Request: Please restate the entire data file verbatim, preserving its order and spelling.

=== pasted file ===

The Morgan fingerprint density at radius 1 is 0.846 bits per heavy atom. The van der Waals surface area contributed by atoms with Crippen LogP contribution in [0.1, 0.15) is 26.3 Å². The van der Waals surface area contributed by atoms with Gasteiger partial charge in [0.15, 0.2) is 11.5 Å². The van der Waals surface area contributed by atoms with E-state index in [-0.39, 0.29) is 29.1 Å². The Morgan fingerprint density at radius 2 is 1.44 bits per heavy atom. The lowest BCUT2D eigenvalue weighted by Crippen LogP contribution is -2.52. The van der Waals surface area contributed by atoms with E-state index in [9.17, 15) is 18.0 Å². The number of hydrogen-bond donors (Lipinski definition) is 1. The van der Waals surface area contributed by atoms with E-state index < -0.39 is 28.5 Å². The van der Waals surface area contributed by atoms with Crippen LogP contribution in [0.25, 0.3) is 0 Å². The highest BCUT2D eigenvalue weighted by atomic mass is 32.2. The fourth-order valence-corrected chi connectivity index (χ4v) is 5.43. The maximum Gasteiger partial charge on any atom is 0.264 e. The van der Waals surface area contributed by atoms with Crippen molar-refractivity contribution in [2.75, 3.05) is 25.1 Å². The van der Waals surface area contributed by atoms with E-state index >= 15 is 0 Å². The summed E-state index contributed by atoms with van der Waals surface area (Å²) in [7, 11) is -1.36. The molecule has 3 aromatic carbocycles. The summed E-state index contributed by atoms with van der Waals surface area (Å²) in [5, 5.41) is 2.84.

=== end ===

The Morgan fingerprint density at radius 1 is 0.846 bits per heavy atom. The van der Waals surface area contributed by atoms with Crippen LogP contribution in [0.1, 0.15) is 26.3 Å². The van der Waals surface area contributed by atoms with Gasteiger partial charge in [0.15, 0.2) is 11.5 Å². The van der Waals surface area contributed by atoms with E-state index in [-0.39, 0.29) is 29.1 Å². The Morgan fingerprint density at radius 2 is 1.44 bits per heavy atom. The lowest BCUT2D eigenvalue weighted by Crippen LogP contribution is -2.52. The van der Waals surface area contributed by atoms with E-state index in [9.17, 15) is 18.0 Å². The number of hydrogen-bond donors (Lipinski definition) is 1. The van der Waals surface area contributed by atoms with E-state index < -0.39 is 28.5 Å². The van der Waals surface area contributed by atoms with Crippen LogP contribution in [0.25, 0.3) is 0 Å². The highest BCUT2D eigenvalue weighted by atomic mass is 32.2. The fourth-order valence-corrected chi connectivity index (χ4v) is 5.43. The maximum Gasteiger partial charge on any atom is 0.264 e. The van der Waals surface area contributed by atoms with Crippen molar-refractivity contribution in [2.75, 3.05) is 25.1 Å². The van der Waals surface area contributed by atoms with E-state index >= 15 is 0 Å². The summed E-state index contributed by atoms with van der Waals surface area (Å²) in [7, 11) is -1.36. The molecule has 3 aromatic carbocycles. The summed E-state index contributed by atoms with van der Waals surface area (Å²) in [5, 5.41) is 2.84.